How to Write a Letter When Applying for a Mentoring Program

Student mentor helping young girl with homework.
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Being a mentor is a meaningful way to share your talents and gifts with someone seeking extra support. If you’re applying to be a mentor, your application letter should tell the selection committee your personal story and state why you’re an ideal role model for a mentee. Include specific examples of your skills, and don’t hesitate to show your eagerness to help others. A letter that indicates how you’ve benefited from being mentored, and your desire to pay it forward, will put you in a favorable position.

1 Express a Burning Desire

Use your first paragraph to communicate why it’s important to you to serve as a role model. Being a mentor is a specialized position that requires an interest in serving others, so it’s important to express your passion for this responsibility in your letter. Your enthusiasm will be enticing to the selection committee and convey why you’d be a good match for someone seeking a mentor. A mentoring role usually requires a long-term commitment, so include that you’ll stick with the position and give it your all.

2 Cite Your Previous Experience

An effective application letter includes a paragraph detailing specialized experience necessary to work with the population served by the mentoring program. For example, if you’re going to serve as a mentor for inner-city youth, indicate how your background has prepared you for this. Include any leadership or advocacy role that showcases your ability to educate and develop people. Even a customer service position or supervisory role at a fast-food restaurant provides evidence that you know how to train or teach others. A mentor needs to be able to easily develop a relationship with others, so experience that demonstrates your interpersonal skills is a plus.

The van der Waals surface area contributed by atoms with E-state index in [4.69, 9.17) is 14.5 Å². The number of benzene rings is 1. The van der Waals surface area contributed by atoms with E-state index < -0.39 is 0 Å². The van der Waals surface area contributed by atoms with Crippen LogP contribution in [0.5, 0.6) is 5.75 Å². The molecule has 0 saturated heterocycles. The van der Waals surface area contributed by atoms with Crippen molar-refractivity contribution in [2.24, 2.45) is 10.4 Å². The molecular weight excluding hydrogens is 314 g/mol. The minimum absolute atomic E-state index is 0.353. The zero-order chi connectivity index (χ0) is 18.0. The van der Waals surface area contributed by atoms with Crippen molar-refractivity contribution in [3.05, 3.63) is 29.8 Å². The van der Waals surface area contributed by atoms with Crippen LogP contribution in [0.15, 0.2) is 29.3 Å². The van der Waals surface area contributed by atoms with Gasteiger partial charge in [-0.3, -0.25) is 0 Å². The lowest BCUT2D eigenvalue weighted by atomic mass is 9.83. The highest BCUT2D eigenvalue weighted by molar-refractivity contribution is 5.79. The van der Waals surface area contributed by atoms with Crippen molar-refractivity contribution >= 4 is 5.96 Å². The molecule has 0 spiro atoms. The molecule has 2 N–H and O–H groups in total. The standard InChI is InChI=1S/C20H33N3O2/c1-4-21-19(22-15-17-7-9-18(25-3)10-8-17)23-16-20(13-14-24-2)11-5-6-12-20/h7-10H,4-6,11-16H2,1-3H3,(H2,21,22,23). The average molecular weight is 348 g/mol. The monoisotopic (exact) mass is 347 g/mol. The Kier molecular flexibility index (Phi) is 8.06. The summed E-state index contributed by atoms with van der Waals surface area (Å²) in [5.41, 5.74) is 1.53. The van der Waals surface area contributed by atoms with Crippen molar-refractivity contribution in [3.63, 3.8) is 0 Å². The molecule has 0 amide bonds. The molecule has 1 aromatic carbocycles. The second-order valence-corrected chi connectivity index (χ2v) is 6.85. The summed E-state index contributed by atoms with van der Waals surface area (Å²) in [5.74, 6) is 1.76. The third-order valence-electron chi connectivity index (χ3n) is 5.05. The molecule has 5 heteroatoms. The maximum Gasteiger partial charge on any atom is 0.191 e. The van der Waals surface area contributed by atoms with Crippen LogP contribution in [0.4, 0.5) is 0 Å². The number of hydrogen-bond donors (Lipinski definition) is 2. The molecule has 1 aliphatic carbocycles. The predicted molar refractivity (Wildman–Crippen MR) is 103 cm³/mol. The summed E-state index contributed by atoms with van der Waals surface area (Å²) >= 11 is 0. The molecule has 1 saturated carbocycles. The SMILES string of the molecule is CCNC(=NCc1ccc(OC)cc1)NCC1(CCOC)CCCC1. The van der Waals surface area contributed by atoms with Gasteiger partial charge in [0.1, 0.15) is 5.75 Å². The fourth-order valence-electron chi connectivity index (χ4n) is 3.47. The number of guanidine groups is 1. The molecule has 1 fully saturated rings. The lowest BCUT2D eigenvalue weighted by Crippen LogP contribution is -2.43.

3 Mention Any Special Skills

Core skills of mentoring include trust building, the ability to listen and most importantly, empowering mentees to solve their own problems. Showcase these skills in your letter so that you’ll be a standout to the selection committee. Most mentoring programs have a unique purpose, so writing about your skills that match this is a plus. For example, if you’ll be mentoring children who speak Spanish as their first language, discuss how you can help them hone their English skills. Similarly, write about ways you’ve helped others with applicable needs such as career exploration, time management and goal setting.

4 Tell How You'll Make a Difference

Finish your letter with how you plan to make a difference in the life of your mentee. This may include investing in their needs and interests. Your zeal for helping others is an ideal way to make a positive impression on the selection committee. Don’t forget to discuss how being a mentor will help you, too. You can relate this to your particular career path. For example, if you want to be a teacher, let the committee know that being a mentor will help you develop your teaching skills and provide insight into how young people learn and develop.

Dr. Kelly Meier earned her doctorate from Minnesota State Mankato in Educational Leadership. She is the author and co-author of 12 books and serves as a consultant in K-12 and higher education. Dr. Meier is is a regular contributor for The Equity Network and has worked in education for more than 30 years. She has numerous publications with Talico, Inc., DynaTEAM Consulting, Inc. and Kinect Education Group.